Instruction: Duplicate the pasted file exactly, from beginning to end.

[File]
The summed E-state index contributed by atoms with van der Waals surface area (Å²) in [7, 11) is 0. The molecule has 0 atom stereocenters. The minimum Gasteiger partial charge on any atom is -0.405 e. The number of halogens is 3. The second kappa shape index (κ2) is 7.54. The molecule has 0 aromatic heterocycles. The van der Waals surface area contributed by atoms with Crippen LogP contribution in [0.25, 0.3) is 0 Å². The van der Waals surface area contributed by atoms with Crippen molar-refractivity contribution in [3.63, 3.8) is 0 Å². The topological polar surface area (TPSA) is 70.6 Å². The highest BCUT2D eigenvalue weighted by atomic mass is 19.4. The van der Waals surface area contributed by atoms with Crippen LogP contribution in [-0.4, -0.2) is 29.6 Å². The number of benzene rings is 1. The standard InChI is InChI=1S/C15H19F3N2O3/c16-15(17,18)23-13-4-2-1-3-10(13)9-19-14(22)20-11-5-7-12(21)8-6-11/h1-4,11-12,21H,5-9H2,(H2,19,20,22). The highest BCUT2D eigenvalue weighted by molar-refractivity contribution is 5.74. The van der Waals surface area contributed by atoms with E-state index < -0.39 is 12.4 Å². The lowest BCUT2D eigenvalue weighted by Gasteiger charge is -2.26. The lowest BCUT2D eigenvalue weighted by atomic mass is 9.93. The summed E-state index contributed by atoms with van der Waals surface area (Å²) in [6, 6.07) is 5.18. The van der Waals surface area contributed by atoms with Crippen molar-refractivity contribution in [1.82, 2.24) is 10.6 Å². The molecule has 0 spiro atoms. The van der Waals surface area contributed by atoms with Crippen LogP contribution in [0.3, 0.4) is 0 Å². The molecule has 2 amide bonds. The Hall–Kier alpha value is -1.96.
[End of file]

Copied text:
The summed E-state index contributed by atoms with van der Waals surface area (Å²) in [7, 11) is 0. The molecule has 0 atom stereocenters. The minimum Gasteiger partial charge on any atom is -0.405 e. The number of halogens is 3. The second kappa shape index (κ2) is 7.54. The molecule has 0 aromatic heterocycles. The van der Waals surface area contributed by atoms with Crippen LogP contribution in [0.25, 0.3) is 0 Å². The van der Waals surface area contributed by atoms with Crippen molar-refractivity contribution in [3.63, 3.8) is 0 Å². The topological polar surface area (TPSA) is 70.6 Å². The highest BCUT2D eigenvalue weighted by atomic mass is 19.4. The van der Waals surface area contributed by atoms with Crippen LogP contribution in [-0.4, -0.2) is 29.6 Å². The number of benzene rings is 1. The standard InChI is InChI=1S/C15H19F3N2O3/c16-15(17,18)23-13-4-2-1-3-10(13)9-19-14(22)20-11-5-7-12(21)8-6-11/h1-4,11-12,21H,5-9H2,(H2,19,20,22). The highest BCUT2D eigenvalue weighted by molar-refractivity contribution is 5.74. The van der Waals surface area contributed by atoms with E-state index < -0.39 is 12.4 Å². The lowest BCUT2D eigenvalue weighted by Gasteiger charge is -2.26. The lowest BCUT2D eigenvalue weighted by atomic mass is 9.93. The summed E-state index contributed by atoms with van der Waals surface area (Å²) in [6, 6.07) is 5.18. The van der Waals surface area contributed by atoms with Crippen molar-refractivity contribution in [1.82, 2.24) is 10.6 Å². The molecule has 0 spiro atoms. The van der Waals surface area contributed by atoms with Crippen LogP contribution in [0.3, 0.4) is 0 Å². The molecule has 2 amide bonds. The Hall–Kier alpha value is -1.96.